As I said earlier, being in a frat is just more than having social events to go...IT WAS MUCH MORE. I learned a valuable lesson that I'll carry with me for the rest of my life, I formed a great bond with a great group of men who I'll know for the rest of my life, and created a lot of great memories that I'll remember for the rest of my life. Similar to me wanting to continually be a part of the Murrow School, I still try to be involved with Phi Kappa Tau even years after I left Pullman because of what that house gave me and I hope to continue being a part of a brotherhood that extends to more than just the guys I went to school with. I want to be able to know young men who come in after me and call the frat home. I don't wanna be one of those guys who the fraternity never hears from again after he graduates. Being a Phi Tau was one of the best decisions I've ever made and I'm so happy to continue being a part of a great group of men. Oohrah!
3. Being a Washington State Cougar
It's one of those things that's just hard to explain to people I know who didn't go to Wazzu. Pullman is a place unlike any other, it's one of the most unique college towns in the entire country. And it's something a kid like me, growing up in a suburb of a major city, would never have thought I'd grow to love.
During my senior year of high school back in 2010, I thought I was going to end up attending the University of Oregon. I was raised a Duck (Coug fans forgive me) since probably about 70% of my family went there. I heard so much about their journalism school and, obviously, all my friends were making their way to UO. So, it made sense that I'd be donning the green and yellow instead of the crimson and gray. But then, in late April, my parents suggested taking one more college trip to this town in Eastern Washington. After driving through the Tri-Cities, my Dad and I entered a stretch of road that just had rolling hills covered with snow. I even asked him if he knew where he was going because I seriously thought he was lost. But sure enough, we eventually saw a sign that read "Welcome to Pullman."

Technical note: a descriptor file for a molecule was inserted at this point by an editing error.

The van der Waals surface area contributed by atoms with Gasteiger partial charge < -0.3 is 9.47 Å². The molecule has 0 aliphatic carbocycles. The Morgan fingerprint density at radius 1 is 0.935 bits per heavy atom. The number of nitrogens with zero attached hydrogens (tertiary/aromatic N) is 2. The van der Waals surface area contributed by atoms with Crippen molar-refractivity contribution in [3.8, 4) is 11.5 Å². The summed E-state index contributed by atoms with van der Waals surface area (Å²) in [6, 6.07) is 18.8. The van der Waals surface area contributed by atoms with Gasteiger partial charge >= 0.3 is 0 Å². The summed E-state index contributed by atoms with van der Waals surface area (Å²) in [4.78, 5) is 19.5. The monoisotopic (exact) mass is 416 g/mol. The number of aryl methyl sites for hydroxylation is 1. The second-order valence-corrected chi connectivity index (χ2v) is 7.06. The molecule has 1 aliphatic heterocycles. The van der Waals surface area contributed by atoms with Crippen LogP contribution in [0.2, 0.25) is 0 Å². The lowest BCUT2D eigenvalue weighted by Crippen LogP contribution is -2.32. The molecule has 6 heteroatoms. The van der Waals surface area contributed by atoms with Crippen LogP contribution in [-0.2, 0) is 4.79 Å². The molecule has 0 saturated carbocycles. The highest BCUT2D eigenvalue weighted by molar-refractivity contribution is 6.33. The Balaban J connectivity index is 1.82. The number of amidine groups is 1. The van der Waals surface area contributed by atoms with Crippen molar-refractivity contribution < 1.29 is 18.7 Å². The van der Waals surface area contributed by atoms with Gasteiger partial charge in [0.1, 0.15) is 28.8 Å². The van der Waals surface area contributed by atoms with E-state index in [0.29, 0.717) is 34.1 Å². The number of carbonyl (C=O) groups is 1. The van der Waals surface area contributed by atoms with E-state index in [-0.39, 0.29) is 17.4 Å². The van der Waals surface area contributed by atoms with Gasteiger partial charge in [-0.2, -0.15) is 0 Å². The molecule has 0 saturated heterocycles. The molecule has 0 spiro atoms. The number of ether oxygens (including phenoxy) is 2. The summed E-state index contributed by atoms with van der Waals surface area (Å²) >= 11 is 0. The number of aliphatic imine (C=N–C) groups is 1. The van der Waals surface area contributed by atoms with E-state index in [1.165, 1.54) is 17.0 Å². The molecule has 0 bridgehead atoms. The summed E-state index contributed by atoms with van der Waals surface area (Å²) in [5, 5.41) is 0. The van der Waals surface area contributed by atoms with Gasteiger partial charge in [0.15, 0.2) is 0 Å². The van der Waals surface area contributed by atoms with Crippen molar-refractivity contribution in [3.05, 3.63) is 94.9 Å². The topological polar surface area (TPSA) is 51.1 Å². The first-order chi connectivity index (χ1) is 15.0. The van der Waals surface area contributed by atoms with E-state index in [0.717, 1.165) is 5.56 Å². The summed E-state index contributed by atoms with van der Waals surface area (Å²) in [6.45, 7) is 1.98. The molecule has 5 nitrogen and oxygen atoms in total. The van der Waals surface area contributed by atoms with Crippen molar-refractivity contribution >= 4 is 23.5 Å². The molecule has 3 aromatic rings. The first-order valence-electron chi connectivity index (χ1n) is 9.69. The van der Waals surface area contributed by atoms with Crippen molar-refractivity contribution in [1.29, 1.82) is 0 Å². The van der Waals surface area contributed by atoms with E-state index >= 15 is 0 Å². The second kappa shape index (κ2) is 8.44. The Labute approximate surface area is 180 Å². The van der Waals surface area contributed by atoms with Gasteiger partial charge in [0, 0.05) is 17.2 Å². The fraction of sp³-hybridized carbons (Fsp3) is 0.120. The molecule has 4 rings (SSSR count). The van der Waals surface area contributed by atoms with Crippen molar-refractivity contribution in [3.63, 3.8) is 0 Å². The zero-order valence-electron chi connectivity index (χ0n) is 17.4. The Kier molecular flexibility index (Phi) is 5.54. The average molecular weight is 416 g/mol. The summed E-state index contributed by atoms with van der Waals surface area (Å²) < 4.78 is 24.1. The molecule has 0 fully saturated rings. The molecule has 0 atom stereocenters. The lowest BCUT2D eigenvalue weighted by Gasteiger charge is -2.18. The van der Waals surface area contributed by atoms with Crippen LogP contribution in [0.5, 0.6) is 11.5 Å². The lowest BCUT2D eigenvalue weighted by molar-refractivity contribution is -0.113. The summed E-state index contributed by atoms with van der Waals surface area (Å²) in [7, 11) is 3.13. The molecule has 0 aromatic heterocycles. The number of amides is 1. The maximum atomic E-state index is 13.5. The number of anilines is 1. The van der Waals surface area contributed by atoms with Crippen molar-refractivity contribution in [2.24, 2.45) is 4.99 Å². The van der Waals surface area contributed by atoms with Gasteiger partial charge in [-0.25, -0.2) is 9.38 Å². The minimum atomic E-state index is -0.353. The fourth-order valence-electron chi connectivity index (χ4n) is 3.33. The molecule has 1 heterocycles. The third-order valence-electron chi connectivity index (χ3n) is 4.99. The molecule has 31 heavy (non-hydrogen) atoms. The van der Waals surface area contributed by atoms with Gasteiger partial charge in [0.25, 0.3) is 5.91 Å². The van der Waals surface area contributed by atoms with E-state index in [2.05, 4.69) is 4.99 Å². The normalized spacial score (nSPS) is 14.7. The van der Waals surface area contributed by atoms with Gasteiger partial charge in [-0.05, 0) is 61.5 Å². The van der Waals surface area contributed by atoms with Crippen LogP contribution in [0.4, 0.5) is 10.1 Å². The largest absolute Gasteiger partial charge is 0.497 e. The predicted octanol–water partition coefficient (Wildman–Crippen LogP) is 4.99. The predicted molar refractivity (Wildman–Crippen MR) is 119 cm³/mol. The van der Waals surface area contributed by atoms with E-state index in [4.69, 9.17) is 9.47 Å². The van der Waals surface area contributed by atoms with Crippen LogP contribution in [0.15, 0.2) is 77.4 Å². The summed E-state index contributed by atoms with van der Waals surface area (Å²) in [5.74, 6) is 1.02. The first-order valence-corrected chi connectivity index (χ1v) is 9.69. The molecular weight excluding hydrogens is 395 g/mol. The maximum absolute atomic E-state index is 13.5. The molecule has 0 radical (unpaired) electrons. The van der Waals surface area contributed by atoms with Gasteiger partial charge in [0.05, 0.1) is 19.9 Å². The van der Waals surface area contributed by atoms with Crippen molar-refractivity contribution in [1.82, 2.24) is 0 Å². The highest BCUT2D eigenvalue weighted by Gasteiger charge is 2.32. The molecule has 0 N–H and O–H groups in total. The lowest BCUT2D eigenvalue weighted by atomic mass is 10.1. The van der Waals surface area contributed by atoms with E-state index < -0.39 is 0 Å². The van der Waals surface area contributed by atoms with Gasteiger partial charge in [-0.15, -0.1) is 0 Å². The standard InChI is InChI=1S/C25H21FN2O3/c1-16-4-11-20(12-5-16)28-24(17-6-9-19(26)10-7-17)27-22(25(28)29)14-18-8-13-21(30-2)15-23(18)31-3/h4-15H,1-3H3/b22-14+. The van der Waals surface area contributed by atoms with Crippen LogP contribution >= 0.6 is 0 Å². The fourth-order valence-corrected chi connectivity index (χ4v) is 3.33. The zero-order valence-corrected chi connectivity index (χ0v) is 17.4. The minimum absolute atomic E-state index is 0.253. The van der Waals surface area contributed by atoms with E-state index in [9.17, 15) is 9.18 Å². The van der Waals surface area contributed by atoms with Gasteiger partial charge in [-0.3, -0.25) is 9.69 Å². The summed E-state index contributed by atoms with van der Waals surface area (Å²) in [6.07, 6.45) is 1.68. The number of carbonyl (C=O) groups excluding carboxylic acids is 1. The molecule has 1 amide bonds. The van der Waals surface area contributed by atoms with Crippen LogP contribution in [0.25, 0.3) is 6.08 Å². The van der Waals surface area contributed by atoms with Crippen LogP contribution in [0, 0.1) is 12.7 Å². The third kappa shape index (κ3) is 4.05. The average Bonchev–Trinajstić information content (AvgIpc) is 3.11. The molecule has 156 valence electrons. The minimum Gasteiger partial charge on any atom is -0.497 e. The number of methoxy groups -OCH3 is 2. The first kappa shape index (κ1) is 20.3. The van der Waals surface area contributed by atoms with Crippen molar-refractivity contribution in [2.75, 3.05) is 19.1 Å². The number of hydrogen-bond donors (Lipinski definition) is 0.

After being impressed during a tour of the Murrow School and taking the general tour of campus, I stood on top of the Holland & Terrell Library, overlooking Martin Stadium, Bohler Gym, and Beasley Coliseum in the distance, and I decided, at that very moment, that's where I wanted to go to school.